Walk around New York City or San Francisco and you’ll see iPhones on every street corner, subway stop and pizza joint. This may be your world, startup app developers, but you’d be making incorrect assumptions about the market. While Apple may be the predominant leader in terms of App Store revenue and hardware profit, Android phones reached peak market share of 88% worldwide last November, and consistently stay with the 70-80% range.
In European and Asian countries where users speak multiple languages, Android caters more to their needs. Universally, and even in the U.S., Android phones are the more affordable option. Sure, the Galaxy and Pixels of the world exist, but there are plenty of budget friendly options when it comes to smartphones that can run the exact same Android apps without the added flair of the best camera on Earth. Another major advantage for users is Android's Google integration. From Maps to Drive, all Google services data is readily available on your phone. This feels cohesive, where on iOS, the Google apps are separated and disjointed because they are not native to the platform. These are a few ways that an Android app can exponentially increase your user base, especially on an international scale.
The majority market share of the Android market does not necessarily make the App Store a bad place for an app to live: it serves as a wonderful springboard for an initial launch and can ultimately lead to a great deal of profit. An iOS app gives you a storefront with the ability to reach a critical audience of early adopters. But if your end goal is to get your app in the hands of a worldwide audience, iOS will help you to iron out any kinks before you go global with Android.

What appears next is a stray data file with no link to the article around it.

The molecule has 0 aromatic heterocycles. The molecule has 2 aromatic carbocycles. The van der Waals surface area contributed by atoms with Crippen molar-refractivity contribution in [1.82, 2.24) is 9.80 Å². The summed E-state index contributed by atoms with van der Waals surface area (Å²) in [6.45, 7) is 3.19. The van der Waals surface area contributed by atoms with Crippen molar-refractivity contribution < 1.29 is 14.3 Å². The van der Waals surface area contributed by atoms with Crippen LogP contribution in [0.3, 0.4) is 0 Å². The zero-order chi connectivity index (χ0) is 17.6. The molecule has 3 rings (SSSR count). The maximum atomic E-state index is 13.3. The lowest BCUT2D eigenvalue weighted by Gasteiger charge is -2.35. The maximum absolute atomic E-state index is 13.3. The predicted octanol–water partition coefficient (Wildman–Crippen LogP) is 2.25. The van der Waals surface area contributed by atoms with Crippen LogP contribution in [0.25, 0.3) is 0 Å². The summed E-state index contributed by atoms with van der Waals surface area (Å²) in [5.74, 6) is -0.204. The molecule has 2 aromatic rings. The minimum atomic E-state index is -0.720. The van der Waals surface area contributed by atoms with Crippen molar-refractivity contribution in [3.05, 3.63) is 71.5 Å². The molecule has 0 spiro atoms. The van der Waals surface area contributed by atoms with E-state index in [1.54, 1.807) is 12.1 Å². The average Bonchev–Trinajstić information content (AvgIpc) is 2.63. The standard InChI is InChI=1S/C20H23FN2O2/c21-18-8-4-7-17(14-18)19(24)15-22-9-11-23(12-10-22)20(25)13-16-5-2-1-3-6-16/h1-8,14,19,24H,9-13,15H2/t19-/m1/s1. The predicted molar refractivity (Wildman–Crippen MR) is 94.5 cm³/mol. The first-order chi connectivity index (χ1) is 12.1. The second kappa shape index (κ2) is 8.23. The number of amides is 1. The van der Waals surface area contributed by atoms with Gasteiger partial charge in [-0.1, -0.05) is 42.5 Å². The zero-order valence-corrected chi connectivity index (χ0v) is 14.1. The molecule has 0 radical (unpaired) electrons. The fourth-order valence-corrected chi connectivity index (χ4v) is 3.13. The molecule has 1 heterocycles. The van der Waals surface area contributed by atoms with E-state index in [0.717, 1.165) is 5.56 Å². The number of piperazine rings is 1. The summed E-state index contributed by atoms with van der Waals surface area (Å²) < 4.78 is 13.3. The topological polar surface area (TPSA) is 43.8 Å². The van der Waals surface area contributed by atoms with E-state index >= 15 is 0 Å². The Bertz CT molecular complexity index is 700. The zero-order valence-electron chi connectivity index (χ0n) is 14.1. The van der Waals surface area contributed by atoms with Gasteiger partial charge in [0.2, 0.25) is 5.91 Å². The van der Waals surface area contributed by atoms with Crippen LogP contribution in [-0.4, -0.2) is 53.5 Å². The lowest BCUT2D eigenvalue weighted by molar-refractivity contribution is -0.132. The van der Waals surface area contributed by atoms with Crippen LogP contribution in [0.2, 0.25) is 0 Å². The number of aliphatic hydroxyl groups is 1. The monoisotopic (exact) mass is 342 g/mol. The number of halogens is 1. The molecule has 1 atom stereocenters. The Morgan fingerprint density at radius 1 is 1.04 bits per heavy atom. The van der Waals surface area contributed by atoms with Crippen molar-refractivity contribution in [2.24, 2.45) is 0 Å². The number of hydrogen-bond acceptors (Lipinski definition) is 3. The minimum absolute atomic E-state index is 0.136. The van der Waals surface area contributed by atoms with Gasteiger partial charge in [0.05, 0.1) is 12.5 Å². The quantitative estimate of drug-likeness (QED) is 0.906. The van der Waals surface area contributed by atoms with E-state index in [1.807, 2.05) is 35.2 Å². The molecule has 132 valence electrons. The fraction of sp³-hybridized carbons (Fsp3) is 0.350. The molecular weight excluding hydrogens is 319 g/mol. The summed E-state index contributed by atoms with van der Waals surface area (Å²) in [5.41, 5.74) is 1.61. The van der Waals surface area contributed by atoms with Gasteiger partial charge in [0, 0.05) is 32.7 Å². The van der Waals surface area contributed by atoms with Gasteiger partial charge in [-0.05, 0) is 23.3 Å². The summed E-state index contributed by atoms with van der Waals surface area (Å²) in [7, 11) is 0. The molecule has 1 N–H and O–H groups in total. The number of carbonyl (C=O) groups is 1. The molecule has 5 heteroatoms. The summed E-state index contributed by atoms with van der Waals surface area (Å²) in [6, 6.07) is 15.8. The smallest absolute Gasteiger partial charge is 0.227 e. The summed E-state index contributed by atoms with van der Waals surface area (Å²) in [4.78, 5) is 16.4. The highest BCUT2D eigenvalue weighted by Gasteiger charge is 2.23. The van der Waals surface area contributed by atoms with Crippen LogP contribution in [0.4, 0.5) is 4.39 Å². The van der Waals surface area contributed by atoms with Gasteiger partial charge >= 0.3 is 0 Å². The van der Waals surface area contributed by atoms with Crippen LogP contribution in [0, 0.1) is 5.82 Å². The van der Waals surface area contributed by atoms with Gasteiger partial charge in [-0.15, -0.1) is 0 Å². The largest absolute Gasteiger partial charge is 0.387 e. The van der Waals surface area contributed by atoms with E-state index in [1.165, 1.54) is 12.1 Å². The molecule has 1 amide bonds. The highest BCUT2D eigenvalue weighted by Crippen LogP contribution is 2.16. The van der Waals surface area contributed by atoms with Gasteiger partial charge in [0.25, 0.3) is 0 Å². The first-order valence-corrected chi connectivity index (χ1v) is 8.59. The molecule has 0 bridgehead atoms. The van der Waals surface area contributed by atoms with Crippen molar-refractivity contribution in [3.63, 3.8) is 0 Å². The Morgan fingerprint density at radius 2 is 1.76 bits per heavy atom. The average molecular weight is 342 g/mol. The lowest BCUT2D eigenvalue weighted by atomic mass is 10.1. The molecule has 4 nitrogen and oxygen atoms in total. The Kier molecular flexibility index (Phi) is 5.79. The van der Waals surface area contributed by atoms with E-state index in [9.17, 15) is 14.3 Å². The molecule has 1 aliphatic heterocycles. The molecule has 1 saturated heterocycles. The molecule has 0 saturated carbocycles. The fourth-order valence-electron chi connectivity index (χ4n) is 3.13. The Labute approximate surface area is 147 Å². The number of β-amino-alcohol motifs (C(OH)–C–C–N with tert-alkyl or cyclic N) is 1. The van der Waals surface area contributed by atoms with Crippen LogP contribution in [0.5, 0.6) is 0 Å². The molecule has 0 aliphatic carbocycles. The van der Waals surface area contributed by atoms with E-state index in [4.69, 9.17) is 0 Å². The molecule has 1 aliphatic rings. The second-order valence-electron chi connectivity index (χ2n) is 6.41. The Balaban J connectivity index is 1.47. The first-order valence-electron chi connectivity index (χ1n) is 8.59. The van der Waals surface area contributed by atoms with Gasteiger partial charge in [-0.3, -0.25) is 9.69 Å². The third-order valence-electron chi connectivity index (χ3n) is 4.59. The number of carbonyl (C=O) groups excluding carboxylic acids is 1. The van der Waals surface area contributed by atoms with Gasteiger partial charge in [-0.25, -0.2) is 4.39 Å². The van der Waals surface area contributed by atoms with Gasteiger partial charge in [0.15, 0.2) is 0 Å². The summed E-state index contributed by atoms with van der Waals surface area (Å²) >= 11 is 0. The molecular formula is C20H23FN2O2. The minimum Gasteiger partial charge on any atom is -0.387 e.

A key aspect of growing brand awareness is SEO (search engine optimization). You want your app to be discoverable via search engines, like Google, the largest by far. There are a plethora of methods to increase SEO rankings: most of these practices involving strategic keyword research and link building.
Look at the App Store. It is a closed ecosystem and, yes, you can access it via a web browser, but it lives in its own contained world. It is hosted on a private Apple server, where the listings and featured apps are rigorously vetted. With the exception of a support link required by Apple (which can increase clicks to your webpage), iOS downloads make zero contribution to page views and have very few SEO benefits.
If you host an Android app on the Google Play store, well, it has Google right in the name there. Having your app in Google Play places you into Google’s app indexing library. The major SEO benefit from this inclusion is that app views convert to site page views. Meaning each “click” or gesture on the app converts to a click on your homepage or corresponding landing page. The more "clicks" your app has, the more popular and relevant it becomes, ultimately increasing its rank in Google.